Consider the following as you develop your brand’s position:

  • Who are your ideal customers?
  • Who are your major competitors?
  • How do you want your brand to make people feel?
  • What words do you want people to think of when you come to mind?

Are you doing what it takes to build the brand reputation you want?

Target Customer Segment

Your target customer segment is the group of people your product or service is designed to help.

Building a strong connection with your target audience is critical. To do that, you must understand their problems and how those problems make them feel.

Speak to them in words they use and show them you understand their point-of-view. Stay away from industry jargon and slang. To do this well takes time, feedback, and a genuine interest in the people you serve.

You can learn more about your target audience by researching the following:

  • Physical description
  • Whether they’re married or single and have children
  • Level of education
  • Their interests
  • Current occupation
  • Details of their typical day
  • Their skills and talents
  • Their biggest challenges
  • How they measure success
  • Where they get their information from
  • Where they shop
  • What expectations they have for the products they buy

Understanding your customer to this degree will help you uncover valuable information. It will show you how to better serve them and connect with them in ways your competitors never will.

Customer Experience

Have you ever bought something and enjoyed the process from start to finish?

Maybe the salesperson was friendly and took plenty of time to talk with you. Perhaps the company offered free delivery or resolved problems quickly.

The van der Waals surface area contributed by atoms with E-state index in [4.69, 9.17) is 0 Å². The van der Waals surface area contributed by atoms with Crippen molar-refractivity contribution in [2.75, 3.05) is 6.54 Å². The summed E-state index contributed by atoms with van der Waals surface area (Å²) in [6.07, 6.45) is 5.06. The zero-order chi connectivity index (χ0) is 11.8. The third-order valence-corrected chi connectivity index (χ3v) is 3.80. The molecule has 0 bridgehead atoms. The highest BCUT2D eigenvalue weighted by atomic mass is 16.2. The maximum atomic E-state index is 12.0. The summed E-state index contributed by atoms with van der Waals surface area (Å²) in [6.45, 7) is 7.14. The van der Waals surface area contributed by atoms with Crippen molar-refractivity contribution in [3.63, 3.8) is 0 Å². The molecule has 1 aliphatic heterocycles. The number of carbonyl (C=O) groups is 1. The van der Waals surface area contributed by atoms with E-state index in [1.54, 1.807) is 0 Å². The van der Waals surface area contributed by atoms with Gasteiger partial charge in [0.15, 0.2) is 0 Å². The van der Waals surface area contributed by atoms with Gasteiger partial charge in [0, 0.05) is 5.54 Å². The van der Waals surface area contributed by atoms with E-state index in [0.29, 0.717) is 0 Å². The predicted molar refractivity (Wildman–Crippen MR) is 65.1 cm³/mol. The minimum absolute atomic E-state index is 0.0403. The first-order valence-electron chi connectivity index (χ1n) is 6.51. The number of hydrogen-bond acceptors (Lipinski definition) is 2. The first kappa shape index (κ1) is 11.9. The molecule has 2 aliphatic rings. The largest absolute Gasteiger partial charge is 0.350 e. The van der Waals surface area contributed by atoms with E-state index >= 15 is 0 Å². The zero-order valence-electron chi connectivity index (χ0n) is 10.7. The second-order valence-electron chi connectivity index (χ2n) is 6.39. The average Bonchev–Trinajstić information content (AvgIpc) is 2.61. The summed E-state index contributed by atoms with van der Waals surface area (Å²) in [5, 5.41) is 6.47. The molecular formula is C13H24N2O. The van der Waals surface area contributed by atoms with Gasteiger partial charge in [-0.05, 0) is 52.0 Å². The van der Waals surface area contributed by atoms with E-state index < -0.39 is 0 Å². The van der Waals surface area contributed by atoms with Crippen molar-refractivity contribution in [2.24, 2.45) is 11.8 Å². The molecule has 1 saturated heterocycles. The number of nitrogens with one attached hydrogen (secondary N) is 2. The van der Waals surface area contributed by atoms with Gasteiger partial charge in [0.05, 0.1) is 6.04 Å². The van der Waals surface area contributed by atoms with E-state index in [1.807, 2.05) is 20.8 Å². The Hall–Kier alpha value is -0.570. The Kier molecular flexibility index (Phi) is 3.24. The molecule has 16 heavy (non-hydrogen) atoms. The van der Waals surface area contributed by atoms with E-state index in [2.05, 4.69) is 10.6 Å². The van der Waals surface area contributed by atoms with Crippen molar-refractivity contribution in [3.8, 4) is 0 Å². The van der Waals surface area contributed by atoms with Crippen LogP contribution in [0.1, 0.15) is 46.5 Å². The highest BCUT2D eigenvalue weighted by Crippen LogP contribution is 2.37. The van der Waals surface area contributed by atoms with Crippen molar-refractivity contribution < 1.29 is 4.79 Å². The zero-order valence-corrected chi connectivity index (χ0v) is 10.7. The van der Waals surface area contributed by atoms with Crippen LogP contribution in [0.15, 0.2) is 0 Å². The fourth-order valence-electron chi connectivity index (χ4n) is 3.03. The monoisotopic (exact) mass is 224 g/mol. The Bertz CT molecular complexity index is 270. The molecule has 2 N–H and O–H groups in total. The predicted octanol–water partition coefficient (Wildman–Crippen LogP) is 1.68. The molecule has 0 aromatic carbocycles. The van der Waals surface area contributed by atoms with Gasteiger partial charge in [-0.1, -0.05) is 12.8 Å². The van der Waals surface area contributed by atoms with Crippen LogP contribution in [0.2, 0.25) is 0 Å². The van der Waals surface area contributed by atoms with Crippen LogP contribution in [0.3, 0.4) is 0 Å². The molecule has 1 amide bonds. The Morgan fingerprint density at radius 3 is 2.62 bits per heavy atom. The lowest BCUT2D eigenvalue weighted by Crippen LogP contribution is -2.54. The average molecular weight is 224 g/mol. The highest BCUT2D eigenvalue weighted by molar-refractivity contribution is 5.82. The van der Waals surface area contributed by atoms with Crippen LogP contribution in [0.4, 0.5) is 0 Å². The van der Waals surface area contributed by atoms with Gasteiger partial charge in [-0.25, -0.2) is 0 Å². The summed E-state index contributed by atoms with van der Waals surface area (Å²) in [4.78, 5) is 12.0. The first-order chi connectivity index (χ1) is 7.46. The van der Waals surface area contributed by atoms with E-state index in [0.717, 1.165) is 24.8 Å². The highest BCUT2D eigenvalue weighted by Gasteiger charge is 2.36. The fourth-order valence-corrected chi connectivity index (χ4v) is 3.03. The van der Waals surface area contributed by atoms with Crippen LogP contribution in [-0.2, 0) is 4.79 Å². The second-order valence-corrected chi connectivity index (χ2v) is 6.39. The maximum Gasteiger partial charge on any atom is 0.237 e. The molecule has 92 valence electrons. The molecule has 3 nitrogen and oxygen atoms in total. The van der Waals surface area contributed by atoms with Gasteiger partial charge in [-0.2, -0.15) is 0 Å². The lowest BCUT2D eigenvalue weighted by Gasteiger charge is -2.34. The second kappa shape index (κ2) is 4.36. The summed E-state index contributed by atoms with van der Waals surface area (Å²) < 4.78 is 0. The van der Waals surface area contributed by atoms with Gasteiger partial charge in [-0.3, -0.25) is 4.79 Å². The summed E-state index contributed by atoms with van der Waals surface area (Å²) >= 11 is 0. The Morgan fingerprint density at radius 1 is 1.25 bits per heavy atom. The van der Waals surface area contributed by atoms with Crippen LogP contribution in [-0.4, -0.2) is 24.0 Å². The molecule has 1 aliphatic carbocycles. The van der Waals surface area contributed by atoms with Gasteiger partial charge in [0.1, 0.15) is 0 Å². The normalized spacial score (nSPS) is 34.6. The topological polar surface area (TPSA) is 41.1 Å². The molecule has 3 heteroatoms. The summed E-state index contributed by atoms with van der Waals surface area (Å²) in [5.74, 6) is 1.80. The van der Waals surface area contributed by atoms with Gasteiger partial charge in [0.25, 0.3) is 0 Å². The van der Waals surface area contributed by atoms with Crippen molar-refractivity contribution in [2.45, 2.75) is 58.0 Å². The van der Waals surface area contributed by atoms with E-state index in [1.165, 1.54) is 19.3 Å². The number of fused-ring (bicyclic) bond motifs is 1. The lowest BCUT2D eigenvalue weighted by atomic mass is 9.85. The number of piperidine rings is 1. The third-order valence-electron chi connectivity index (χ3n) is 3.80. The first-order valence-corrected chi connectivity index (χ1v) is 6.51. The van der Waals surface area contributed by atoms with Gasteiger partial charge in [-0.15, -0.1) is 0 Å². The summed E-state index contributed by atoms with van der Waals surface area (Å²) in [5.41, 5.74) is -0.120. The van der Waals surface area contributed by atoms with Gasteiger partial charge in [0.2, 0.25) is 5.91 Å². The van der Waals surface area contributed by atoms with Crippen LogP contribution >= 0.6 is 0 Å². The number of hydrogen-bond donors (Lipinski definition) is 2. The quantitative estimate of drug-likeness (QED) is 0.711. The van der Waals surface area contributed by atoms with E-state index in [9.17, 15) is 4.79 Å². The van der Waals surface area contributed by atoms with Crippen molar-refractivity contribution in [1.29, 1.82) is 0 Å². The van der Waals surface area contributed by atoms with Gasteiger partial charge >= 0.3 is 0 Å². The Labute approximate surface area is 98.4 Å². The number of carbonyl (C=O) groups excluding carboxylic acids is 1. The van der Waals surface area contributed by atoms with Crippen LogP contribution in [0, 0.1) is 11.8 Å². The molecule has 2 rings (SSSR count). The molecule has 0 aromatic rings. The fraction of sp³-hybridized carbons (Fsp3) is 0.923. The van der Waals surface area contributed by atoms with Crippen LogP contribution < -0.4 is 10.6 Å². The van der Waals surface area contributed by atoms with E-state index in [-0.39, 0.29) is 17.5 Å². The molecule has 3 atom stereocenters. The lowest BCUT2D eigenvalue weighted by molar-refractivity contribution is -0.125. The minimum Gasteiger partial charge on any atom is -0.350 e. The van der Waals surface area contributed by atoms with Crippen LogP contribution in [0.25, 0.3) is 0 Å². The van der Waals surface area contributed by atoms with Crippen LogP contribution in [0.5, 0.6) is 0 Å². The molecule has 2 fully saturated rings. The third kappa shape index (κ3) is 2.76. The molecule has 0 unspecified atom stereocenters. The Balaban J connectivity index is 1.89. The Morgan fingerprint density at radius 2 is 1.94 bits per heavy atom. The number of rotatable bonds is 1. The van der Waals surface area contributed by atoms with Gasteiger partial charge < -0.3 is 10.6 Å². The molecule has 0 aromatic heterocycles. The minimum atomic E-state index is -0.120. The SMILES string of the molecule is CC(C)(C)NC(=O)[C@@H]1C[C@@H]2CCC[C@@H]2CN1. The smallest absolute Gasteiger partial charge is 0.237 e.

Your opinion of a company before, during, and after a sale is called the customer experience. To build a brand strategy that works, you must account for prospects in each stage of the buying process.

Some will be ready to buy now, but the majority of them won’t. For this reason, you’ll need to stay top-of-mind until they’re ready to buy.

A brand strategy will help you develop this experience from beginning to end. This customer experience process is illustrated in the image below:

Stages of the Customer Journey

Defining the Success of a Brand Strategy

You can build a brand strategy, but it will be useless if you aren’t able to measure success. While some benefits are visible (tangible) and easy to see, others are not (intangible).

Tangible Benefits

Some tangible benefits of a brand strategy:

  • Uniqueness of your business is obvious to target customers
  • Promotes customer retention, which makes it less likely that they will buy elsewhere
  • Helps cultivate a connection with target customers that increases conversion rates
  • Reduces price pressure, which means you’ll spend less time overcoming price objections
  • Reduces waste of resources and strengthens relationships between the business owner and employees

Intangible Benefits

Intangible benefits are much harder to measure but are as valuable as tangible ones.

Some examples of intangible benefits:

  • Proactive in creating the business’s personality and reputation
  • Helps people develop brand recall—they will think of your business when the time comes to buy what you sell
  • Helps you to establish brand signals. People use these as indicators before purchasing (Do they know, like, and trust you?)
  • Extends the life expectancy of your business
  • Creates a perception of high value and quality

Over time, many of these intangibles will become tangible.

Conclusion

Now that you know how to build a brand strategy, it’s time to get started. If you need help, email me at [email protected].

Until next time,

Chris

Click here if you want to build a brand strategy that will transform your business.

Chris Fulmer

Director, The Golden Vineyard Branding Company
The Golden Vineyard Branding Co